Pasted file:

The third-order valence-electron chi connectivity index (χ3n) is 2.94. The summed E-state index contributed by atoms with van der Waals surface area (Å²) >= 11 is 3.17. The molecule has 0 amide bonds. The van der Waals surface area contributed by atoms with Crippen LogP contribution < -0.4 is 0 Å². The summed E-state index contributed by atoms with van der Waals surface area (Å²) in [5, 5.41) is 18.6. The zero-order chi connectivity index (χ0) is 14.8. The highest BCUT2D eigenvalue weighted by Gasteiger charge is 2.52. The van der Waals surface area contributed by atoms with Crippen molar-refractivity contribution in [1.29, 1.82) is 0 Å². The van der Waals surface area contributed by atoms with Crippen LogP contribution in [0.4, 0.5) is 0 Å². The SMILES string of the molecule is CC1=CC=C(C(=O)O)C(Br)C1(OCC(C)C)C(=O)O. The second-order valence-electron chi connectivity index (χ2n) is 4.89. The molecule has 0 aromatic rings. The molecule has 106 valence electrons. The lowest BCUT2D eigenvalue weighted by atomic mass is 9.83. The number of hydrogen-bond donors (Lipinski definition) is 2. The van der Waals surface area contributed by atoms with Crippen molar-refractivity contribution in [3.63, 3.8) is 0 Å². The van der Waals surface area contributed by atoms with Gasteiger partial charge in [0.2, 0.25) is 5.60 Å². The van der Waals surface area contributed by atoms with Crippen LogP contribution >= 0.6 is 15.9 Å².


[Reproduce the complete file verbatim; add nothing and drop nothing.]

The third-order valence-electron chi connectivity index (χ3n) is 2.94. The summed E-state index contributed by atoms with van der Waals surface area (Å²) >= 11 is 3.17. The molecule has 0 amide bonds. The van der Waals surface area contributed by atoms with Crippen LogP contribution < -0.4 is 0 Å². The summed E-state index contributed by atoms with van der Waals surface area (Å²) in [5, 5.41) is 18.6. The zero-order chi connectivity index (χ0) is 14.8. The highest BCUT2D eigenvalue weighted by Gasteiger charge is 2.52. The van der Waals surface area contributed by atoms with Crippen molar-refractivity contribution in [1.29, 1.82) is 0 Å². The van der Waals surface area contributed by atoms with Crippen LogP contribution in [0.4, 0.5) is 0 Å². The SMILES string of the molecule is CC1=CC=C(C(=O)O)C(Br)C1(OCC(C)C)C(=O)O. The second-order valence-electron chi connectivity index (χ2n) is 4.89. The molecule has 0 aromatic rings. The molecule has 106 valence electrons. The lowest BCUT2D eigenvalue weighted by atomic mass is 9.83. The number of hydrogen-bond donors (Lipinski definition) is 2. The van der Waals surface area contributed by atoms with Crippen molar-refractivity contribution in [3.63, 3.8) is 0 Å². The van der Waals surface area contributed by atoms with Gasteiger partial charge in [0.2, 0.25) is 5.60 Å². The van der Waals surface area contributed by atoms with Crippen LogP contribution >= 0.6 is 15.9 Å².